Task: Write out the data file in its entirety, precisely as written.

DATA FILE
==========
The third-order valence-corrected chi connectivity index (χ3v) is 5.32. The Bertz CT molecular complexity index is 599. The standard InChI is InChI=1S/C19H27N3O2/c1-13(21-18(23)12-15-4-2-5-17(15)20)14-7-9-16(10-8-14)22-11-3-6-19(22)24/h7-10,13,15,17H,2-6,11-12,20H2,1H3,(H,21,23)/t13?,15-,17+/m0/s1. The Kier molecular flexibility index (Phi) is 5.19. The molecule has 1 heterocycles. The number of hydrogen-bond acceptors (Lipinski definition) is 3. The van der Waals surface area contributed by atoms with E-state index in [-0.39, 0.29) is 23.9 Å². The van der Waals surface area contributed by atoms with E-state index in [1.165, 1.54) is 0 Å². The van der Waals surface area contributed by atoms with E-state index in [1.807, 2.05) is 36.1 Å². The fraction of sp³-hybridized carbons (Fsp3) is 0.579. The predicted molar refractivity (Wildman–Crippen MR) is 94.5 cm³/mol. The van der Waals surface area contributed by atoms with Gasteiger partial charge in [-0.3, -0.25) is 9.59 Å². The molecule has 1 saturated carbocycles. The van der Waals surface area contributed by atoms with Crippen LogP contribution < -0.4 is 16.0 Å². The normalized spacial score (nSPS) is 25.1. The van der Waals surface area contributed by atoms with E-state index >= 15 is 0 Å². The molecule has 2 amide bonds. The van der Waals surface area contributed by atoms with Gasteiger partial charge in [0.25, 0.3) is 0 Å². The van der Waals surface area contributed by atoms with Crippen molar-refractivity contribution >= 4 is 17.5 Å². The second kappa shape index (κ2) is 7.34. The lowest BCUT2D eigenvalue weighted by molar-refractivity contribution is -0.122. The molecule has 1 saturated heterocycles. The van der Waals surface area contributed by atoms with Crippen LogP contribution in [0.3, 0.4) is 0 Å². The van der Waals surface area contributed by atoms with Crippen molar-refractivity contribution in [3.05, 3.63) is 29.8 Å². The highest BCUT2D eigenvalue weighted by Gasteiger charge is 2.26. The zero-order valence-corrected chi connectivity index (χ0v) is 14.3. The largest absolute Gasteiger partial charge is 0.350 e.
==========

The third-order valence-corrected chi connectivity index (χ3v) is 5.32. The Bertz CT molecular complexity index is 599. The standard InChI is InChI=1S/C19H27N3O2/c1-13(21-18(23)12-15-4-2-5-17(15)20)14-7-9-16(10-8-14)22-11-3-6-19(22)24/h7-10,13,15,17H,2-6,11-12,20H2,1H3,(H,21,23)/t13?,15-,17+/m0/s1. The Kier molecular flexibility index (Phi) is 5.19. The molecule has 1 heterocycles. The number of hydrogen-bond acceptors (Lipinski definition) is 3. The van der Waals surface area contributed by atoms with E-state index in [-0.39, 0.29) is 23.9 Å². The van der Waals surface area contributed by atoms with E-state index in [1.165, 1.54) is 0 Å². The van der Waals surface area contributed by atoms with E-state index in [1.807, 2.05) is 36.1 Å². The fraction of sp³-hybridized carbons (Fsp3) is 0.579. The predicted molar refractivity (Wildman–Crippen MR) is 94.5 cm³/mol. The van der Waals surface area contributed by atoms with Gasteiger partial charge in [-0.3, -0.25) is 9.59 Å². The molecule has 1 saturated carbocycles. The van der Waals surface area contributed by atoms with Crippen LogP contribution < -0.4 is 16.0 Å². The normalized spacial score (nSPS) is 25.1. The van der Waals surface area contributed by atoms with E-state index >= 15 is 0 Å². The molecule has 2 amide bonds. The van der Waals surface area contributed by atoms with Gasteiger partial charge in [0.25, 0.3) is 0 Å². The van der Waals surface area contributed by atoms with Crippen molar-refractivity contribution >= 4 is 17.5 Å². The second kappa shape index (κ2) is 7.34. The lowest BCUT2D eigenvalue weighted by molar-refractivity contribution is -0.122. The molecule has 1 saturated heterocycles. The van der Waals surface area contributed by atoms with Crippen LogP contribution in [0.3, 0.4) is 0 Å². The van der Waals surface area contributed by atoms with Crippen molar-refractivity contribution in [3.05, 3.63) is 29.8 Å². The highest BCUT2D eigenvalue weighted by Gasteiger charge is 2.26. The zero-order valence-corrected chi connectivity index (χ0v) is 14.3. The largest absolute Gasteiger partial charge is 0.350 e.